About

Human Rights Explained is a site dedicated to opening up the conversation about human rights, what they are and who should benefit from them, and is designed to provide a worthwhile and educational resource for any person interested in improving their knowledge around the subject.

The concept of Human Rights Explained was borne out of a realisation that there is no formal education around human rights in the UK, it is not a compulsory subject of the national curriculum, and is only touched on in the form of ‘citizenship’ from Key Stage 3 onward. This is despite the UN Committee on the Rights of the Child specifically making recommendations to the UK government to ‘teach human rights’, with the particular intention of tackling bullying and violence in schools and to support students and staff in their ability to ‘respect diversity’.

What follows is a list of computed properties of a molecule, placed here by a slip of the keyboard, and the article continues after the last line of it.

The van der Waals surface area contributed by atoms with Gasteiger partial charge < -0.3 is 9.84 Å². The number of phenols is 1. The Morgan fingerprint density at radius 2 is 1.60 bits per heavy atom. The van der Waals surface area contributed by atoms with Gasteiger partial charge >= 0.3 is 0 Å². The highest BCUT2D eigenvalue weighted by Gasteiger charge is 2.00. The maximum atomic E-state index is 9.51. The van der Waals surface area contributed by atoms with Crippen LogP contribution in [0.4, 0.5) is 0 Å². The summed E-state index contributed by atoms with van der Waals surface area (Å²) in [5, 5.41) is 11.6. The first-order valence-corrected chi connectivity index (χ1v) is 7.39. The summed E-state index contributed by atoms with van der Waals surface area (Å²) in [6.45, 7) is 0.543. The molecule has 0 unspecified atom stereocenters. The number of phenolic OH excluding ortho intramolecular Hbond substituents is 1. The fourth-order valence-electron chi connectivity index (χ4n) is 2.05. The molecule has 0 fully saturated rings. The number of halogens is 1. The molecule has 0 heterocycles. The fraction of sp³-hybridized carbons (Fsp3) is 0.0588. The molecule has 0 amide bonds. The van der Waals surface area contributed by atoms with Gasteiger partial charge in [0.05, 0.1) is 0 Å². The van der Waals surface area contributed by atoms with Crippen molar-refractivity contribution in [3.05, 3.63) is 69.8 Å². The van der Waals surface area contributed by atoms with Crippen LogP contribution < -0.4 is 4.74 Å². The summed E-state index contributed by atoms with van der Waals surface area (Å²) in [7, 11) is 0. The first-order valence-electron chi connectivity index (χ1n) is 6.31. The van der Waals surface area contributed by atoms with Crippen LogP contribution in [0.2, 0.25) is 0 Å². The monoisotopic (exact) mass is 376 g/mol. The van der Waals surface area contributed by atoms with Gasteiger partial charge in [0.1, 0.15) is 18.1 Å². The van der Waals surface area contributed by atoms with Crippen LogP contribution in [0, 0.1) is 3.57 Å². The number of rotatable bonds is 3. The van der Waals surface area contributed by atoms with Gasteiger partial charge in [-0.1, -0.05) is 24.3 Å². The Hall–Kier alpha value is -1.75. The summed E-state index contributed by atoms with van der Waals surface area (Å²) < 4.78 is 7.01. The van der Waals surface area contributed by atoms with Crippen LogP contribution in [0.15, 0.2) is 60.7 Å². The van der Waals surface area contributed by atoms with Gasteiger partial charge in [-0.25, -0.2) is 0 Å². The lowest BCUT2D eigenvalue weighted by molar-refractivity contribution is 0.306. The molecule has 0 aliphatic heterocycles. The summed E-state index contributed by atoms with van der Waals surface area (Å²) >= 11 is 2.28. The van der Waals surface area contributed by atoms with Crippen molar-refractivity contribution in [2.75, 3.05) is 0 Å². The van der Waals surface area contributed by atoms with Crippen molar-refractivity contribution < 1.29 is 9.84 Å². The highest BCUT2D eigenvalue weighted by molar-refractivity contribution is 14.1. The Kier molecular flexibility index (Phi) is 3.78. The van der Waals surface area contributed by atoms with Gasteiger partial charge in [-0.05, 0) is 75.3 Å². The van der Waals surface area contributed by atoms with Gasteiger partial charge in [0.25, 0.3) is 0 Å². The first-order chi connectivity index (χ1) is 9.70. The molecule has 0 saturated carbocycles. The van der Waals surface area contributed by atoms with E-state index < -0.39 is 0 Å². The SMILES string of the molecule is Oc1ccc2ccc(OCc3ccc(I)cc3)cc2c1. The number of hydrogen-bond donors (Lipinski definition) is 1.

In addition, the aims of Human Rights Explained is also to debunk some of the myths that exist around human rights and to provide a first line of support to anybody of any age, gender, ethnicity or religion who may feel like they have had their rights violated in any way and to signpost to organisations who will be able to then offer more personalised advice.

By teaching human rights to our young people it is fundamentally about empowering them to go on and live a life free from discrimination, and to protect their freedoms and their privacy, whether in school, college, university or work. It is also about educating people to respect the human rights of others and that we are all born free and equal, regardless of who we are or where we come from.

Human Rights Explained firmly believes that in order for the young people of today to develop in to responsible, well rounded and caring adults of the future, that will lead society through the 21st century, it is altogether necessary that human rights is part of the education agenda, and is as compulsory as maths and English on the national curriculum.

With this in mind, we will endeavor to promote the teachings of human rights and the philosophy of Article no 1 in the Universal Declaration of Human Rights which states;

All human beings are born free and equal in dignity and rights. They are endowed with reason and conscience and should act towards one another in a spirit of brotherhood.

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